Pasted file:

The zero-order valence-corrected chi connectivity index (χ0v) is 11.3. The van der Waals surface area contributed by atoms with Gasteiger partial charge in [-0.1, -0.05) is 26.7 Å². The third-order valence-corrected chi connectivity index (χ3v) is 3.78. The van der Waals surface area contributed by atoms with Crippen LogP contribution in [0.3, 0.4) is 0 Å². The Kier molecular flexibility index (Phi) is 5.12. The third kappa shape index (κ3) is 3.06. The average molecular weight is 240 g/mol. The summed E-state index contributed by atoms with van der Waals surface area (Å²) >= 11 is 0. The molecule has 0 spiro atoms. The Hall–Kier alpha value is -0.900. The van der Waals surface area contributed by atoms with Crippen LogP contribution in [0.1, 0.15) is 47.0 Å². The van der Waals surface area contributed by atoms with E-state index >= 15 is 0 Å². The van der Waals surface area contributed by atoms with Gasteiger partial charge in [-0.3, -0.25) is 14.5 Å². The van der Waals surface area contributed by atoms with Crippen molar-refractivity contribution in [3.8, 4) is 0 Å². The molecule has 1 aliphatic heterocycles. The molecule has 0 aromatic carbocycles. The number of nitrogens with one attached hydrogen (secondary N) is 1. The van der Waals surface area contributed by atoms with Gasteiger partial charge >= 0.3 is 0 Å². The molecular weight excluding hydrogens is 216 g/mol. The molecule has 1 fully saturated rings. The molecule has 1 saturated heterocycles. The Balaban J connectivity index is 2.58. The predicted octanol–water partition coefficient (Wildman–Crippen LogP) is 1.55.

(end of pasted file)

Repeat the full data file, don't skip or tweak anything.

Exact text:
The zero-order valence-corrected chi connectivity index (χ0v) is 11.3. The van der Waals surface area contributed by atoms with Gasteiger partial charge in [-0.1, -0.05) is 26.7 Å². The third-order valence-corrected chi connectivity index (χ3v) is 3.78. The van der Waals surface area contributed by atoms with Crippen LogP contribution in [0.3, 0.4) is 0 Å². The Kier molecular flexibility index (Phi) is 5.12. The third kappa shape index (κ3) is 3.06. The average molecular weight is 240 g/mol. The summed E-state index contributed by atoms with van der Waals surface area (Å²) >= 11 is 0. The molecule has 0 spiro atoms. The Hall–Kier alpha value is -0.900. The van der Waals surface area contributed by atoms with Crippen LogP contribution in [0.1, 0.15) is 47.0 Å². The van der Waals surface area contributed by atoms with E-state index >= 15 is 0 Å². The van der Waals surface area contributed by atoms with Gasteiger partial charge in [-0.3, -0.25) is 14.5 Å². The van der Waals surface area contributed by atoms with Crippen molar-refractivity contribution in [3.8, 4) is 0 Å². The molecule has 1 aliphatic heterocycles. The molecule has 0 aromatic carbocycles. The number of nitrogens with one attached hydrogen (secondary N) is 1. The van der Waals surface area contributed by atoms with Gasteiger partial charge >= 0.3 is 0 Å². The molecular weight excluding hydrogens is 216 g/mol. The molecule has 1 fully saturated rings. The molecule has 1 saturated heterocycles. The Balaban J connectivity index is 2.58. The predicted octanol–water partition coefficient (Wildman–Crippen LogP) is 1.55.